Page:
After months of gentle hints, straight out requests, cajoling and begging someone has finally given in and contributed an article. Hats off. This is written after the Toe Sucking Cowgirls' show at the BVH a few Sundays back.
Guest Blogger: Terry Byrnes
A storm blew through Sydney on Monday the 12th lashing the coast, closing the airport and pelting the roadways with hailstones like golf balls. It hit Brisbane picking up sailing boats, flinging them sideways and wrecking the dreams of sailors who aspired to sail in the Boxing Day race to Hobart. The day before Sydney looked like the tourist haven that attracts European backpackers and middle aged Japanese alike. It was bathed in sunshine and set against the backdrop of a piercing blue sky. Mostly.
Occasional bouts of rain foreshadowed tomorrow's storm. By evening the weather was muttering dark omens. Sultry air hung around street corners like a mugger sweating under a balaclava.
Unless, of course, you were at The Botany View Hotel where The Toe Sucking Cowgirls blew away, with one sweet, easy, breath, every trace of a gathering tempest. The sweltering air parted at the doors as though it were commanded by Moses. It just couldn’t compete with the vibrance and energy of the cowgirls.
With Tracy on guitar, Glenny on guitar, fiddle and piano-accordion and "the blokes" backing up on drums and bass that pub was their room for the Sunday night. The music flowed just the way it was intended to: uncluttered, immediate, replete with spirit, touching. Glenny will lay back on a cushion of air as she squeezes a note out of the fiddle that brims with joy or tragedy. Tracy leans forward into the mike while wisps of hair dance like slender ballerinas around her shoulders. The songs make perfect sense and hit a nerve deep in the soul because The Toe Suckers aren't there to muck around: they quiver with authenticity.
They understand that at the seat of all of us is a monster. Beowulf, the earliest recorded poem, brutally carved into stone, tells the story of terrible monster that lurks outside the town's boarder. Samuel Taylor Coleridge, in an opium laden state, penned one of the greatest poems ever to have flown from a human heart; until, of course, a merchant from Porlock (think Jehovah's Witness or that bloke that sells thatched wrist bands in front of the George Street cinemas) knocked on his door, broke his concentration and stuffed it up for all of us. He never really finished the poem. But after sailing through caves of ice he did see a woman "wailing for her daemon-lover." No matter how beautiful were her surroundings she still craved for something deep within her to be nurtured. The great all-corruptible gargoyle, the stirring wonder: sex. It is always prodding and probing from the depths of humanity. And the Cowgirls know this.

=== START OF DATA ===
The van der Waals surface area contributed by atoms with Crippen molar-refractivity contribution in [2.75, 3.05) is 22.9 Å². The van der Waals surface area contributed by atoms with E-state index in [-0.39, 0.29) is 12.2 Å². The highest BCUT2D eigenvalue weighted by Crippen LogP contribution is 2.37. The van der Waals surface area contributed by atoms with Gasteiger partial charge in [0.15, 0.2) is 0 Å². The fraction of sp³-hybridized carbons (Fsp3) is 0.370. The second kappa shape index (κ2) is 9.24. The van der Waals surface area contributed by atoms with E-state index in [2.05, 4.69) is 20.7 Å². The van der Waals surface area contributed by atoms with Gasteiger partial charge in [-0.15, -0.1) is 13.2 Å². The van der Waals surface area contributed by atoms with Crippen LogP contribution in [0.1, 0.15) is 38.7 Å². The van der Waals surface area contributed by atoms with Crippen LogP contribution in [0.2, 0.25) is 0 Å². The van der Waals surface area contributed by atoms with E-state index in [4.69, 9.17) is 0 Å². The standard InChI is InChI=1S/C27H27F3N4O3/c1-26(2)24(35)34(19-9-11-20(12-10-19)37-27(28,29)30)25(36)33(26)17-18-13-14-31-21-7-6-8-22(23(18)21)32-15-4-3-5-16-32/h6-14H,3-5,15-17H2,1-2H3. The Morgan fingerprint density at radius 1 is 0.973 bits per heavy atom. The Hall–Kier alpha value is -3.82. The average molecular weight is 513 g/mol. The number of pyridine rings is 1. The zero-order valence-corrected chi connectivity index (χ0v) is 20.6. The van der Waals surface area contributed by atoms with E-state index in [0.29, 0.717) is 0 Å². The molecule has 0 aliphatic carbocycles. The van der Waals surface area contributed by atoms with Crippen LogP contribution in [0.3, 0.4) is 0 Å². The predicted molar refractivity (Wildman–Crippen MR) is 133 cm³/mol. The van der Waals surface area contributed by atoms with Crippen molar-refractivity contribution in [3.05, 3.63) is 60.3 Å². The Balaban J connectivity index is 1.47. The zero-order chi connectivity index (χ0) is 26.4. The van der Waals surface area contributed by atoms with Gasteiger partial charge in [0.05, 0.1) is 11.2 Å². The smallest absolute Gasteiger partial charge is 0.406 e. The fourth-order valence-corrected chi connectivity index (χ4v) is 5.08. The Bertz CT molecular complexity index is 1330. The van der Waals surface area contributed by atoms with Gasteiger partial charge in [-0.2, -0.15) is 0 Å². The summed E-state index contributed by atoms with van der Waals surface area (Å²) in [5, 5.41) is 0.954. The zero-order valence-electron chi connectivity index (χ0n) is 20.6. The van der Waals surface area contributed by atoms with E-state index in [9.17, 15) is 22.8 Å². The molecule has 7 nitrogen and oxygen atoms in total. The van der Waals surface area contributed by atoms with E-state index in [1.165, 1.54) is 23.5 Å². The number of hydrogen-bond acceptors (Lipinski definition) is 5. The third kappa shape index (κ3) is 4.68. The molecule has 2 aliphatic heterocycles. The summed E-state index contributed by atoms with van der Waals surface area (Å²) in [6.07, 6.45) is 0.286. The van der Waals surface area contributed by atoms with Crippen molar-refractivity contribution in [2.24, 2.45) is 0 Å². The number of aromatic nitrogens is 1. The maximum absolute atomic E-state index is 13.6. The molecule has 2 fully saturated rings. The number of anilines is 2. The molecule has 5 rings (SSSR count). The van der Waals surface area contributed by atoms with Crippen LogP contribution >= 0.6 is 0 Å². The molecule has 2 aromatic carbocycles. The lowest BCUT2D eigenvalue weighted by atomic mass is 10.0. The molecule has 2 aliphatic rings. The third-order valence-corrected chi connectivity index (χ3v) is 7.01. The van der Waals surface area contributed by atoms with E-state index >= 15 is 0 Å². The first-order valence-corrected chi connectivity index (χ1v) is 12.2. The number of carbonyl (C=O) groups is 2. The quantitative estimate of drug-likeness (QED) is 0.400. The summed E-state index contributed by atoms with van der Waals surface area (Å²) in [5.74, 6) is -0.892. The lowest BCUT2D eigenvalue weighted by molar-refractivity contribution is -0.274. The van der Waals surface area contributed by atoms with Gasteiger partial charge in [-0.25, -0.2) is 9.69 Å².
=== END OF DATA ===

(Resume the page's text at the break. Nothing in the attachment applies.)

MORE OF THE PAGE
The Cowgirls let sex unfurl its wanton ways and become part of every breath in every song.
But don’t mistake The Cowgirls for some tatty tent-show tits and teeth act. They are as flash as a rat with a gold tooth and clever to boot. Some poor galloot decided to take on Tracy in a heckling competition and wound up pretty saddle sore cowpoke for his efforts. These cowgirls sing, strut and live their music. They let their audience know that it's hard to make a living making music. They let us know that it ain't a life of beer and skittles. Tough though their lives may be they approach their work like true professionals…and add a glimmer of excitement to all of our lives along the way.
Some of their songs are originals and some are covers but they make them all their own' with their own brand of unremitting desire to embrace a song.
Seeing a gig is a personal thing. For that short amount of time you hand over a part of yourself. You allow the performer to take charge. The stage may only be raised a few centimeters off the floor, but it is raised to a great prominence in the audiences psyche. The performer takes us on a journey; the performer leads us down lane-ways and alleys, and when it's The Cowgirls you're in safe hands.
When The Toesuckers performed at Tamworth last year they cooed from the stage that they had nowhere to lay their tired heads at the end of their gig. Like a hobo roamin' from town to town with nothin' but the stars for a roof. I don’t know if anyone came to their rescue or if they curled up in a field with only their guitars and their fighting spirit to keep them from the ravages of the night. But I woke up the next morning and wrote them a song; words only…I can't write tunes. It's posted along with this review.
See ya next time…God willin' and if the creek don’t rise
You know I love those Toe Sucking Cowgirls,
Prettiest girls in the whole darn festival.
Tell those homeless, drifting, Toe Sucking Cowgirls,
"There's room for you girls in my vestibule."
Their sparkling words are full of diamonds,
Their voices are spun with pure gold.
No finer spice could be found in any island,
No truer songs have ever been told.
Yes I love those Toe Sucking Cowgirls,
Prettiest girls in the whole darn festival.
Tell those lonesome, Toe Sucking Cowgirls,
"There's room for them in my vestibule."
All of their songs fill me with frisson,
They jingle with all the keys on earth.
Like a man who's just escaped from a prison,
Breathing freedom's air for all that it is worth.
I sure do love those Toe Sucking Cowgirls,
With their sparkling eyes and their dewy breath.
And they're kind to me those doggon Toe Sucking Cowgirls,
So kind it kinda' scares me half to death.